An airman who vanished following a night out developed a “significant binge-drinking problem” after a friend died on a railway line when he was a teenager, an inquest heard.
Corrie Mckeague, from Dunfermline, was 23 when he vanished in Bury St Edmunds, Suffolk, on 24 September 2016.
Police believe he died after climbing into a waste bin after a night out.
The inquest, due to last four weeks, is being held at Suffolk Coroner’s Court in Ipswich.
The last confirmed sighting of Mr Mckeague was at 03:25 BST, when CCTV cameras recorded him walking into an area in central Bury St Edmunds known as the “horseshoe”, behind Greggs and Superdrug, where industrial waste bins were stored.
A £2m police investigation was carried out into his disappearance, including a trawl of a landfill site at Milton, near Cambridge. His body has never been found.
In a statement read out at the inquest, Martin Mckeague described his son as a “happy child”.
However, Mr Mckeague said there were “major events” that shaped his life including the separation of his parents when he was 10 years old and the discovery of his friend’s body on a railway line when he was 15.
“I believe Corrie developed a significant binge-drinking problem,” Mr Mckeague said.
He said the death of his son’s friend “was a terrible shock for a 15-year-old boy to suffer, and one I don’t think he ever truly got over”.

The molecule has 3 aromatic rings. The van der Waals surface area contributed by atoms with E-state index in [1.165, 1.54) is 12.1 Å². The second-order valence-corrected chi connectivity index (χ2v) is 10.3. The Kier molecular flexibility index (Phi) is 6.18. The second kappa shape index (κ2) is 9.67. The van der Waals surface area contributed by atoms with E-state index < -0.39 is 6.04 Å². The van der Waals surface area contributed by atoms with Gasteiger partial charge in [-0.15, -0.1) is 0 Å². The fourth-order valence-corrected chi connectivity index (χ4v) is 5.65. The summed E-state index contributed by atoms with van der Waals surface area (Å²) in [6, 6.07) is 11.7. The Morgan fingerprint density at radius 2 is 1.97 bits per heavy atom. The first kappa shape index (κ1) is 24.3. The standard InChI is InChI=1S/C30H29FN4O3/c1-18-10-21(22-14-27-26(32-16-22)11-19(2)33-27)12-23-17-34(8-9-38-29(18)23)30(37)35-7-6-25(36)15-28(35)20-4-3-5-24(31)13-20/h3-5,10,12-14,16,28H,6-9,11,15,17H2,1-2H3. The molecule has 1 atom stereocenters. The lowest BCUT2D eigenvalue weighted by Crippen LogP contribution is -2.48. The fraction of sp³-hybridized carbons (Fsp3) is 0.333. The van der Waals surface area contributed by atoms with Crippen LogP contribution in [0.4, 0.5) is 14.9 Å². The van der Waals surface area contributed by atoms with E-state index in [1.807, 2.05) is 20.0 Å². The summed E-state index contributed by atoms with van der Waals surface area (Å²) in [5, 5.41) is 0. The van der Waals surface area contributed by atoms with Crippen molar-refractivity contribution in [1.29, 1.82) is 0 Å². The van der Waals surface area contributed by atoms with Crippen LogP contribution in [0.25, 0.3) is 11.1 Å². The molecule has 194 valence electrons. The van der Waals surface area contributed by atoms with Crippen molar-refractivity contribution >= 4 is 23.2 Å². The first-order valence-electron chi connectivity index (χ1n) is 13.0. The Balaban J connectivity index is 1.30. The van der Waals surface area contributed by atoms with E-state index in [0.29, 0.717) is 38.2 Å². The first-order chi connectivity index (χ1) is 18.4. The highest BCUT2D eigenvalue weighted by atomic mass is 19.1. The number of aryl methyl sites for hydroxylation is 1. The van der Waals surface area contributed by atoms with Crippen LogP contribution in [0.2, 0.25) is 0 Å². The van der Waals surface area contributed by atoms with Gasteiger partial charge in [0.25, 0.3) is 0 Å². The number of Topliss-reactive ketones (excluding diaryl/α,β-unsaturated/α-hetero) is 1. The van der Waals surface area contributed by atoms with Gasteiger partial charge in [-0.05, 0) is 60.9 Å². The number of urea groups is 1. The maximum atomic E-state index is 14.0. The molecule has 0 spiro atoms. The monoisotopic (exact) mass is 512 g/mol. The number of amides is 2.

Martin Mckeague continued: “I don’t believe Corrie was ever suicidal.
“This has been a heart-breaking tragedy.”
Mr Mckeague’s mother Nicola Urquhart agreed the friend’s death had a “huge impact” on her son.
In a statement read to the inquest, she said Corrie, who had started to train as a hairdresser and then as a PE teacher before joining the RAF, had been prescribed antidepressants in the past.
But, she said, he was “back to his usual happy self” by 2015.
Ms Urquhart said her son “regularly lost his phone or wallet on nights out” but “was never aggressive with or without alcohol”.
“There was nothing to suggest Corrie had any problems or concerns around the time of his disappearance,” she said.
Ms Urquhart said added: “Despite what’s in the press, as far as I’m aware Corrie had never slept in a bin nor had he ever climbed into a bin to sleep.”
Suffolk’s senior coroner Nigel Parsley said Mr Mckeague, who had served in the RAF for three years, drank a “significant amount of alcohol during the evening” of 23 September.
He said Mr Mckeague was asked to leave Flex nightclub and “was seen on a number of occasions on CCTV”.
Mr Parsley said police investigations and searches failed to locate him and there had been no contact with family and no financial transactions that could be linked to him.
He said over the coming weeks, jurors would hear evidence about Mr Mckeague’s movements, his contact with any witnesses and “hypotheses and possible scenarios relating to Corrie’s disappearance”.